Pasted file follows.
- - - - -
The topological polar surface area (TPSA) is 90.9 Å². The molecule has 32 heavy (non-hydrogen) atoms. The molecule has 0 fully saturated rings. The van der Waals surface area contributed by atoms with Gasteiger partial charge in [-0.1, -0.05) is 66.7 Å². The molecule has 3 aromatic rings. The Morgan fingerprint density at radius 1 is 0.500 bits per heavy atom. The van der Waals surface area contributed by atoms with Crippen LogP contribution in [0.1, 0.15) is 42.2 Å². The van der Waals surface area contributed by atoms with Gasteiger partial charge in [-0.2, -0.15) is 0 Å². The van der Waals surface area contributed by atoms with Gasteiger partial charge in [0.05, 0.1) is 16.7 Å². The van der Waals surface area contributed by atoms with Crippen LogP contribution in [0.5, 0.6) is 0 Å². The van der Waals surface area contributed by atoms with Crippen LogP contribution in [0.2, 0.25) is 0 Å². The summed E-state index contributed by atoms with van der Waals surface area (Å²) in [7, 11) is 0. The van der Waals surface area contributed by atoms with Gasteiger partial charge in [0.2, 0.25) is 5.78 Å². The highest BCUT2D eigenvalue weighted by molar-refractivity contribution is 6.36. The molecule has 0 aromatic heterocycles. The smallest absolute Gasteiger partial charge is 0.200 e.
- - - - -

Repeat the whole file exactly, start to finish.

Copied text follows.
The topological polar surface area (TPSA) is 90.9 Å². The molecule has 32 heavy (non-hydrogen) atoms. The molecule has 0 fully saturated rings. The van der Waals surface area contributed by atoms with Gasteiger partial charge in [-0.1, -0.05) is 66.7 Å². The molecule has 3 aromatic rings. The Morgan fingerprint density at radius 1 is 0.500 bits per heavy atom. The van der Waals surface area contributed by atoms with Crippen LogP contribution in [0.1, 0.15) is 42.2 Å². The van der Waals surface area contributed by atoms with Gasteiger partial charge in [-0.2, -0.15) is 0 Å². The van der Waals surface area contributed by atoms with Gasteiger partial charge in [0.05, 0.1) is 16.7 Å². The van der Waals surface area contributed by atoms with Crippen LogP contribution in [0.5, 0.6) is 0 Å². The van der Waals surface area contributed by atoms with Crippen LogP contribution in [0.2, 0.25) is 0 Å². The summed E-state index contributed by atoms with van der Waals surface area (Å²) in [7, 11) is 0. The van der Waals surface area contributed by atoms with Gasteiger partial charge in [0.2, 0.25) is 5.78 Å². The highest BCUT2D eigenvalue weighted by molar-refractivity contribution is 6.36. The molecule has 0 aromatic heterocycles. The smallest absolute Gasteiger partial charge is 0.200 e.